Homestead Act Essays

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I THESIS STATEMENT
     
The Homestead Act of 1862 made surveyed lands obtainable to homesteaders. The act stated that men and women over the age of 21, unmarried women who were head of households and married men under the age of 21, who did not own over 160 acres of land anywhere, were citizens or intended on becoming citizens of the United States, were eligible to homestead. This paper will show how the Homestead Act came to be enacted, who the homesteaders were and the effects of the Homestead Act on the pioneers.

II WHAT EVENTS LEAD TO THE HOMESTEAD ACT?

The distribution of Government lands had been an issue since the Revolutionary War. Early methods for allocating unsettled land outside the
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Others were concerned that factories in the East would lose their supply of cheap labor if workers were lured westward by the availability of small blocks of land at low prices. Congressmen from the West argued that settlers were performing a patriotic service when they tamed the wilderness and advanced the frontier.
For decades, the halls of Congress echoed with debates about the minimal price at which land should be sold and the minimal acreage that a buyer should be required to purchase. Gradually, Congress decreased the minimum unit from 640 acres in 1785 to 320 acres in 1800, 160 acres in 1804, 80 acres in 1820, and 40 acres from 1832 until 1862, when the Homestead Act gave 160 acres free to anyone who would live on the land and cultivate it for five years.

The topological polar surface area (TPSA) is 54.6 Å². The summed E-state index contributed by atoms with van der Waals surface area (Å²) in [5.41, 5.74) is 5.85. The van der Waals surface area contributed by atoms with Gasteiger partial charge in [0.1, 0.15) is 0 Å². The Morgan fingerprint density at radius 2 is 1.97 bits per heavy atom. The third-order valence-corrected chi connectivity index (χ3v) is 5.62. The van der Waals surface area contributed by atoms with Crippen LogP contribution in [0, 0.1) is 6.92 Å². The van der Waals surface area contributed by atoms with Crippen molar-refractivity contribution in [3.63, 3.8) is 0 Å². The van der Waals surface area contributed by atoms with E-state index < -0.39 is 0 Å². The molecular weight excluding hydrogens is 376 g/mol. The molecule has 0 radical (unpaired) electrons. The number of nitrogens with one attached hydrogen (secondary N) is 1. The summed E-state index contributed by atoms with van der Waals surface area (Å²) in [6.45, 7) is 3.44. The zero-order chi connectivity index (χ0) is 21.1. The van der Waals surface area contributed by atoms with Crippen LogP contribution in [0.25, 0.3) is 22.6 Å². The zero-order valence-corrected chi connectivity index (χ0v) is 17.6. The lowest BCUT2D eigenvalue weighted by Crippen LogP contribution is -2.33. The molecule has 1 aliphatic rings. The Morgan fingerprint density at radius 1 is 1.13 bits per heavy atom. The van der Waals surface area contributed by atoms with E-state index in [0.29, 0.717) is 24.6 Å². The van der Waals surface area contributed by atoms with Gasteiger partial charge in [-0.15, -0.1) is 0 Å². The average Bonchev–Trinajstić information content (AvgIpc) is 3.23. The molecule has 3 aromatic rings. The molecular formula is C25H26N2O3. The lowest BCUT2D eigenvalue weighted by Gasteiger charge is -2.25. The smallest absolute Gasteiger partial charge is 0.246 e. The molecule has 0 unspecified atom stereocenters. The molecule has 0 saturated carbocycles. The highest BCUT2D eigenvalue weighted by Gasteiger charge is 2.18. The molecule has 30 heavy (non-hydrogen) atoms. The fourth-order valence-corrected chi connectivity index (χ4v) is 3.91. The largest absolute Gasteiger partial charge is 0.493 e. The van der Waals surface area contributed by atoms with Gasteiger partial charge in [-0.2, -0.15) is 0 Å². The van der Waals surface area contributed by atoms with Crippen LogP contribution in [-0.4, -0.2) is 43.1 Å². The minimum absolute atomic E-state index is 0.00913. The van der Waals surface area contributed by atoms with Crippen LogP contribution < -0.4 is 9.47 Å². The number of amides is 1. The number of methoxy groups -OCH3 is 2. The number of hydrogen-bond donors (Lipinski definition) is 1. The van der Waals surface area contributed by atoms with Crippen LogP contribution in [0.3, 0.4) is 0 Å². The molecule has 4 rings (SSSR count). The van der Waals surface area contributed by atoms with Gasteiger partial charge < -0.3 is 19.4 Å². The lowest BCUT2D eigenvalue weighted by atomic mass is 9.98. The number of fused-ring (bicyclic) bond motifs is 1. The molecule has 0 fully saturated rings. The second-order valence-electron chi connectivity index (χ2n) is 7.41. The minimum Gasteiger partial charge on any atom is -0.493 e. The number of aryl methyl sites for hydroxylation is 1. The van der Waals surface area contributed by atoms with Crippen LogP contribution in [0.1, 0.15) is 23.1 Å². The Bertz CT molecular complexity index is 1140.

III PASSAGE OF THE HOMESTEAD ACT

     The Pre-emption Act of 1841 legitimized squatting by letting farmers claim unsurveyed plots and later buy them from the government. Pre-emption became the national policy, but supporting legislation was blocked. Senator Andrew Johnson of Tennessee took up the cause in 1840. Southerners opposed Johnson’s land giveaway as benefiting working-class whites who were unlikely to vote slavery into the new states. Three times the House of Representatives
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